20. Physical Theories of Winds From Cool Stars

    NASA Technical Reports Server (NTRS)

    Tielens, A. G. G. M.; Cuzzi, Jeffrey N. (Technical Monitor)

    1994-01-01

    Cool stars in the late stages of their evolution generally lose mass at a prodigious rate. This includes low mass stars on the red giant branch, on the asymptotic giant branch, and those transiting from the asymptotic giant branch to the planetary nebula phase, as well as massive supergiants. All of these objects are surrounded by dense circumstellar gas and often dust envelopes. This mass loss is an important source of gas and dust for the interstellar medium. For some of these objects, the mass loss rate exceeds the nuclear burning rate and, hence, mass loss determines the subsequent evolution of the star. A variety processes have been invoked to explain the mass loss of these objects. A consensus has developed over the last decade: photospheric processes create an extended atmosphere which extends to several stellar radii. At this height above the photosphere, dust grains can form and radiation pressure drives the dust out. The gas is dragged along by friction. While the detailed processes involved, in particular those lifting the atmosphere, may differ from object to object, this paradigm seems applicable to all of these objects. The process of mass loss breaks up into three parts: 1) The formation of the extended atmosphere; 2) the nucleation and condensation of dust; and 3) The radiation pressure driven wind. Each of these processes will be discussed with an emphasis on those processes that play a role in the mass loss from asymptotic giant branch stars for which the most detailed theories have been developed.

  1. Multiplicity among chemically peculiar stars. II. Cool magnetic Ap stars

    NASA Astrophysics Data System (ADS)

    Carrier, F.; North, P.; Udry, S.; Babel, J.

    2002-10-01

    We present new orbits for sixteen Ap spectroscopic binaries, four of which might in fact be Am stars, and give their orbital elements. Four of them are SB2 systems: HD 5550, HD 22128, HD 56495 and HD 98088. The twelve other stars are: HD 9996, HD 12288, HD 40711, HD 54908, HD 65339, HD 73709, HD 105680, HD 138426, HD 184471, HD 188854, HD 200405 and HD 216533. Rough estimates of the individual masses of the components of HD 65339 (53 Cam) are given, combining our radial velocities with the results of speckle interferometry and with Hipparcos parallaxes. Considering the mass functions of 74 spectroscopic binaries from this work and from the literature, we conclude that the distribution of the mass ratio is the same for cool Ap stars and for normal G dwarfs. Therefore, the only differences between binaries with normal stars and those hosting an Ap star lie in the period distribution: except for the case of HD 200405, all orbital periods are longer than (or equal to) 3 days. A consequence of this peculiar distribution is a deficit of null eccentricities. There is no indication that the secondary has a special nature, like e.g. a white dwarf. Based on observations collected at the Observatoire de Haute-Provence (CNRS), France. Tables 1 to 3 are only available in electronic form at the CDS via anonymous ftp to cdsarc.u-strasbg.fr (130.79.128.5) or via http://cdsweb.u-strasbg.fr/cgi-bin/qcat?J/A+A/394/151 Appendix B is only available in electronic form at http://www.edpsciences.org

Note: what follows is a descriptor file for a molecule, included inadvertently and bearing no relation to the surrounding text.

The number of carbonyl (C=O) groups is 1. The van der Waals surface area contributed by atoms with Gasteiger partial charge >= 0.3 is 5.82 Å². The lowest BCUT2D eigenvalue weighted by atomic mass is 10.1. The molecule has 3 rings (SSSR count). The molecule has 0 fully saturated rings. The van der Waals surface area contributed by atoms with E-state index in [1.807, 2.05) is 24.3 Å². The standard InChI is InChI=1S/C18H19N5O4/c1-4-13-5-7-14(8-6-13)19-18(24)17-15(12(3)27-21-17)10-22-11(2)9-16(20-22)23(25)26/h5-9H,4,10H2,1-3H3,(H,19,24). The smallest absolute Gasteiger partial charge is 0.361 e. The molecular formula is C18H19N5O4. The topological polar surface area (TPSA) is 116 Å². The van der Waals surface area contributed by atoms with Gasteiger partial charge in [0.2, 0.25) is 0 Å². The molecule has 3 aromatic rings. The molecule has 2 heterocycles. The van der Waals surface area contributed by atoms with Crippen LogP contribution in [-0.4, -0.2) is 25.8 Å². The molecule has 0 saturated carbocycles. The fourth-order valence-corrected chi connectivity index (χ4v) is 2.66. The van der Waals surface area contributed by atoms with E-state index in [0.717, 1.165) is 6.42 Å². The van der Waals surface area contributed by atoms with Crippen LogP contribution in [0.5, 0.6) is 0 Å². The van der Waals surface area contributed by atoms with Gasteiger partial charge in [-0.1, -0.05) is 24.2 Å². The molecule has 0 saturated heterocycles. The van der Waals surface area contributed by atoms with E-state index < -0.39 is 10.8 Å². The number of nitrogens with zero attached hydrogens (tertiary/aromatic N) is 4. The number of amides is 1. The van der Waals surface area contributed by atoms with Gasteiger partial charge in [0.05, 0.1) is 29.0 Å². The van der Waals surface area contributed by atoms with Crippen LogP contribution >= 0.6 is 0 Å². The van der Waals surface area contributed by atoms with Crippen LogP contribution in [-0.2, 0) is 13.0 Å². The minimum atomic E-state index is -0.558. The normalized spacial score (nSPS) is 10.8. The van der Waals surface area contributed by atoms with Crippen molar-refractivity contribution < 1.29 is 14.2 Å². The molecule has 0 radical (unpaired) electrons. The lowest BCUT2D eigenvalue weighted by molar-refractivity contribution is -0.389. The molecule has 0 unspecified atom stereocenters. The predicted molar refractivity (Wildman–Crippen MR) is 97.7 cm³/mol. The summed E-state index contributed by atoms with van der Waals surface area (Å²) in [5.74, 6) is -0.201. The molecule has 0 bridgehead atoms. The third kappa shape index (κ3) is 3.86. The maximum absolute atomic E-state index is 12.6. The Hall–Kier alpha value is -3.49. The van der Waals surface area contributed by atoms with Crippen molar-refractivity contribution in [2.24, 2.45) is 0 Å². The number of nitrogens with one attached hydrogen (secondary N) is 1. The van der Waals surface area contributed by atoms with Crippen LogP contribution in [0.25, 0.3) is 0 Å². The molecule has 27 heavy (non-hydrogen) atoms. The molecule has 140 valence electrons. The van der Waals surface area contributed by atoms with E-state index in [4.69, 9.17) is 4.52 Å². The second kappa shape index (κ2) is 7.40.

2. Activity in F stars

    NASA Technical Reports Server (NTRS)

    Wolff, Sidney C.; Boesgaard, Ann Merchant; Simon, Theodore

    1986-01-01

    Measurements of He I 5876 A and IUE measurements of chromospheric and transition region lines in a large sample of F-type stars are presented. The data show that activity is detectable in nearly all early F-type stars and differs in several of its characteristics from that typically seen in cooler stars with slow rotation and fully developed convective zones. The onset of activity occurs near B-V = 0.28, which corresponds approximately to spectral type F0 and T(eff) = 7300 K. There is no correlation between the level of activity and the abundances of lithium and beryllium in F stars hotter than T(eff) = 6600 K. All but one of the stars in the 6600-7300 K temperature interval are active. The levels of activity in these stars are independent of Rossby number.